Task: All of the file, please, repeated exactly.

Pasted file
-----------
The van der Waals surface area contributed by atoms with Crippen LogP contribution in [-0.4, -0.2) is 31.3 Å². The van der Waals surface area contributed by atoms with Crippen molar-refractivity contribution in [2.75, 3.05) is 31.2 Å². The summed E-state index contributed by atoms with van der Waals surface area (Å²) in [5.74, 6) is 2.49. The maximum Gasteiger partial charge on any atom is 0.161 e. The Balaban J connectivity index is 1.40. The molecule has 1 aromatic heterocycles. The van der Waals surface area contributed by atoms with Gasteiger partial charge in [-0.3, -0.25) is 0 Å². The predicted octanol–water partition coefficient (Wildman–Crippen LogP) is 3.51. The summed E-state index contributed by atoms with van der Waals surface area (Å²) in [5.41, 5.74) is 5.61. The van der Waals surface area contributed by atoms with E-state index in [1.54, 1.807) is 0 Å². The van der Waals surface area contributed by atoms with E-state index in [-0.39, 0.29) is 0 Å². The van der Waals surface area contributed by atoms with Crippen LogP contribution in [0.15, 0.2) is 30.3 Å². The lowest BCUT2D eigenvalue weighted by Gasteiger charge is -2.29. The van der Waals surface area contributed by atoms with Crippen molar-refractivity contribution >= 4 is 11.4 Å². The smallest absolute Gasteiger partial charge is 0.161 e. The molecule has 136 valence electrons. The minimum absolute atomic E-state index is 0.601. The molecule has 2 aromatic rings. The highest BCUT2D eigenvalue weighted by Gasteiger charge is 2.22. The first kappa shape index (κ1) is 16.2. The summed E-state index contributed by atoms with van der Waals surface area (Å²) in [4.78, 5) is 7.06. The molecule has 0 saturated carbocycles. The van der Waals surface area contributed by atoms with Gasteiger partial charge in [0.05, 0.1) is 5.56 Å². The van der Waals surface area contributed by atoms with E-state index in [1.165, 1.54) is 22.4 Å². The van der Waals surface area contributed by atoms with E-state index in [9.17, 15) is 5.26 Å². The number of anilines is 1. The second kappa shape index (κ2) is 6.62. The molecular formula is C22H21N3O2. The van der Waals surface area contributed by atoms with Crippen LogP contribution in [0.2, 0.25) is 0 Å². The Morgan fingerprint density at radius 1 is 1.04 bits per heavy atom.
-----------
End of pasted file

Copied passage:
The van der Waals surface area contributed by atoms with Crippen LogP contribution in [-0.4, -0.2) is 31.3 Å². The van der Waals surface area contributed by atoms with Crippen molar-refractivity contribution in [2.75, 3.05) is 31.2 Å². The summed E-state index contributed by atoms with van der Waals surface area (Å²) in [5.74, 6) is 2.49. The maximum Gasteiger partial charge on any atom is 0.161 e. The Balaban J connectivity index is 1.40. The molecule has 1 aromatic heterocycles. The van der Waals surface area contributed by atoms with Gasteiger partial charge in [-0.3, -0.25) is 0 Å². The predicted octanol–water partition coefficient (Wildman–Crippen LogP) is 3.51. The summed E-state index contributed by atoms with van der Waals surface area (Å²) in [5.41, 5.74) is 5.61. The van der Waals surface area contributed by atoms with E-state index in [1.54, 1.807) is 0 Å². The van der Waals surface area contributed by atoms with E-state index in [-0.39, 0.29) is 0 Å². The van der Waals surface area contributed by atoms with Crippen LogP contribution in [0.15, 0.2) is 30.3 Å². The lowest BCUT2D eigenvalue weighted by Gasteiger charge is -2.29. The van der Waals surface area contributed by atoms with Crippen molar-refractivity contribution >= 4 is 11.4 Å². The smallest absolute Gasteiger partial charge is 0.161 e. The molecule has 136 valence electrons. The minimum absolute atomic E-state index is 0.601. The molecule has 2 aromatic rings. The highest BCUT2D eigenvalue weighted by Gasteiger charge is 2.22. The first kappa shape index (κ1) is 16.2. The summed E-state index contributed by atoms with van der Waals surface area (Å²) in [4.78, 5) is 7.06. The molecule has 0 saturated carbocycles. The van der Waals surface area contributed by atoms with Gasteiger partial charge in [0.05, 0.1) is 5.56 Å². The van der Waals surface area contributed by atoms with E-state index in [1.165, 1.54) is 22.4 Å². The van der Waals surface area contributed by atoms with E-state index in [9.17, 15) is 5.26 Å². The number of anilines is 1. The second kappa shape index (κ2) is 6.62. The molecular formula is C22H21N3O2. The van der Waals surface area contributed by atoms with Crippen LogP contribution in [0.2, 0.25) is 0 Å². The Morgan fingerprint density at radius 1 is 1.04 bits per heavy atom.